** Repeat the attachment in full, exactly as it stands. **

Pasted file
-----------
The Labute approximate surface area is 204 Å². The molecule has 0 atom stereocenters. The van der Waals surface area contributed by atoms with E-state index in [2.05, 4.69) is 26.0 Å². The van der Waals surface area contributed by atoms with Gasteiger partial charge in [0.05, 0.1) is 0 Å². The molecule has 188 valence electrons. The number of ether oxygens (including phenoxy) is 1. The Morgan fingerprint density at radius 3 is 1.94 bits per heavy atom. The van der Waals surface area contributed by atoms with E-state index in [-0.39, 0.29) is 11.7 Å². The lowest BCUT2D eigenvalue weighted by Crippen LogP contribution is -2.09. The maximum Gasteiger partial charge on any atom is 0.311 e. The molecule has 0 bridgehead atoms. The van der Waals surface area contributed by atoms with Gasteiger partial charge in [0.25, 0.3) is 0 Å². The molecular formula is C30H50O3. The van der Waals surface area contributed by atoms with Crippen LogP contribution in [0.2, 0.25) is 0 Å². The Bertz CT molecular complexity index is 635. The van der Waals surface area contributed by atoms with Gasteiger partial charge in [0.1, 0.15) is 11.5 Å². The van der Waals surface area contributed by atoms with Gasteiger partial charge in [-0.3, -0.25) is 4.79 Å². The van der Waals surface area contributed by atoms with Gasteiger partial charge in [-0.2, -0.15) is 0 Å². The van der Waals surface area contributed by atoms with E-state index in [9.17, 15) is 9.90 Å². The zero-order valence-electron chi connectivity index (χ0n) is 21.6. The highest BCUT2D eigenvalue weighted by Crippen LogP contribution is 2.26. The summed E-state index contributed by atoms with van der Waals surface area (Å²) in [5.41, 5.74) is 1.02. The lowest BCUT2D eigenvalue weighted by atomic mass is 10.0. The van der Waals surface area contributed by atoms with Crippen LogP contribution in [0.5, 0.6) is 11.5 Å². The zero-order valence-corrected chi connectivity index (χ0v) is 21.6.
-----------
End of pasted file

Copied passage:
The Labute approximate surface area is 204 Å². The molecule has 0 atom stereocenters. The van der Waals surface area contributed by atoms with E-state index in [2.05, 4.69) is 26.0 Å². The van der Waals surface area contributed by atoms with Gasteiger partial charge in [0.05, 0.1) is 0 Å². The molecule has 188 valence electrons. The number of ether oxygens (including phenoxy) is 1. The Morgan fingerprint density at radius 3 is 1.94 bits per heavy atom. The van der Waals surface area contributed by atoms with E-state index in [-0.39, 0.29) is 11.7 Å². The lowest BCUT2D eigenvalue weighted by Crippen LogP contribution is -2.09. The maximum Gasteiger partial charge on any atom is 0.311 e. The molecule has 0 bridgehead atoms. The van der Waals surface area contributed by atoms with Gasteiger partial charge in [0.25, 0.3) is 0 Å². The molecular formula is C30H50O3. The van der Waals surface area contributed by atoms with Crippen LogP contribution in [0.2, 0.25) is 0 Å². The Bertz CT molecular complexity index is 635. The van der Waals surface area contributed by atoms with Gasteiger partial charge in [0.1, 0.15) is 11.5 Å². The van der Waals surface area contributed by atoms with Gasteiger partial charge in [-0.3, -0.25) is 4.79 Å². The van der Waals surface area contributed by atoms with Gasteiger partial charge in [-0.2, -0.15) is 0 Å². The van der Waals surface area contributed by atoms with E-state index in [9.17, 15) is 9.90 Å². The zero-order valence-electron chi connectivity index (χ0n) is 21.6. The highest BCUT2D eigenvalue weighted by Crippen LogP contribution is 2.26. The summed E-state index contributed by atoms with van der Waals surface area (Å²) in [5.41, 5.74) is 1.02. The lowest BCUT2D eigenvalue weighted by atomic mass is 10.0. The van der Waals surface area contributed by atoms with Crippen LogP contribution in [0.5, 0.6) is 11.5 Å². The zero-order valence-corrected chi connectivity index (χ0v) is 21.6.